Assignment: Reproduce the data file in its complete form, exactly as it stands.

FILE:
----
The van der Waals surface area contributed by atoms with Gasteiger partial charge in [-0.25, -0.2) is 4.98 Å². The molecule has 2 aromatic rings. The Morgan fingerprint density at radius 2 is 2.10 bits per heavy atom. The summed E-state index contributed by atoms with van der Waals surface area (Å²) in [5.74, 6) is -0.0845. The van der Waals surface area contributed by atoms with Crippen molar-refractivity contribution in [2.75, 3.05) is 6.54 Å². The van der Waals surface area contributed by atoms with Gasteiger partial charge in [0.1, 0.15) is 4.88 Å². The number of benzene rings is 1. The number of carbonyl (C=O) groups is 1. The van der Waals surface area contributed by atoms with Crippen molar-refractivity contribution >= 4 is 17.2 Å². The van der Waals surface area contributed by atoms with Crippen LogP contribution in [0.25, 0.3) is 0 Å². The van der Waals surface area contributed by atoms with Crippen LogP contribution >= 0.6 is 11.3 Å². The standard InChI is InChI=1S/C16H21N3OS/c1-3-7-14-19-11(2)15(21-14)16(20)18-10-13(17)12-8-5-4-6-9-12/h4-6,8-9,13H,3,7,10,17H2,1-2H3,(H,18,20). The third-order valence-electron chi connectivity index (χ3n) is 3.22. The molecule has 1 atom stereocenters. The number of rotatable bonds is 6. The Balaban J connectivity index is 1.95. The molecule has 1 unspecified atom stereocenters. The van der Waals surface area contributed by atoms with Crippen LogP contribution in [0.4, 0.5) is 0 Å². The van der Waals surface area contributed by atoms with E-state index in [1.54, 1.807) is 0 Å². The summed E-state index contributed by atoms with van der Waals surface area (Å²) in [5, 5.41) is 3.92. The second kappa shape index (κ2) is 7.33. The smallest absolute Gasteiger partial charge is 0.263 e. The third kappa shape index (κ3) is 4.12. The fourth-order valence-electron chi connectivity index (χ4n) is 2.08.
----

The van der Waals surface area contributed by atoms with Gasteiger partial charge in [-0.25, -0.2) is 4.98 Å². The molecule has 2 aromatic rings. The Morgan fingerprint density at radius 2 is 2.10 bits per heavy atom. The summed E-state index contributed by atoms with van der Waals surface area (Å²) in [5.74, 6) is -0.0845. The van der Waals surface area contributed by atoms with Crippen molar-refractivity contribution in [2.75, 3.05) is 6.54 Å². The van der Waals surface area contributed by atoms with Gasteiger partial charge in [0.1, 0.15) is 4.88 Å². The number of benzene rings is 1. The number of carbonyl (C=O) groups is 1. The van der Waals surface area contributed by atoms with Crippen molar-refractivity contribution >= 4 is 17.2 Å². The van der Waals surface area contributed by atoms with Crippen LogP contribution in [0.25, 0.3) is 0 Å². The van der Waals surface area contributed by atoms with Crippen LogP contribution >= 0.6 is 11.3 Å². The standard InChI is InChI=1S/C16H21N3OS/c1-3-7-14-19-11(2)15(21-14)16(20)18-10-13(17)12-8-5-4-6-9-12/h4-6,8-9,13H,3,7,10,17H2,1-2H3,(H,18,20). The third-order valence-electron chi connectivity index (χ3n) is 3.22. The molecule has 1 atom stereocenters. The number of rotatable bonds is 6. The Balaban J connectivity index is 1.95. The molecule has 1 unspecified atom stereocenters. The van der Waals surface area contributed by atoms with Crippen LogP contribution in [0.4, 0.5) is 0 Å². The van der Waals surface area contributed by atoms with E-state index in [1.54, 1.807) is 0 Å². The summed E-state index contributed by atoms with van der Waals surface area (Å²) in [5, 5.41) is 3.92. The second kappa shape index (κ2) is 7.33. The smallest absolute Gasteiger partial charge is 0.263 e. The third kappa shape index (κ3) is 4.12. The fourth-order valence-electron chi connectivity index (χ4n) is 2.08.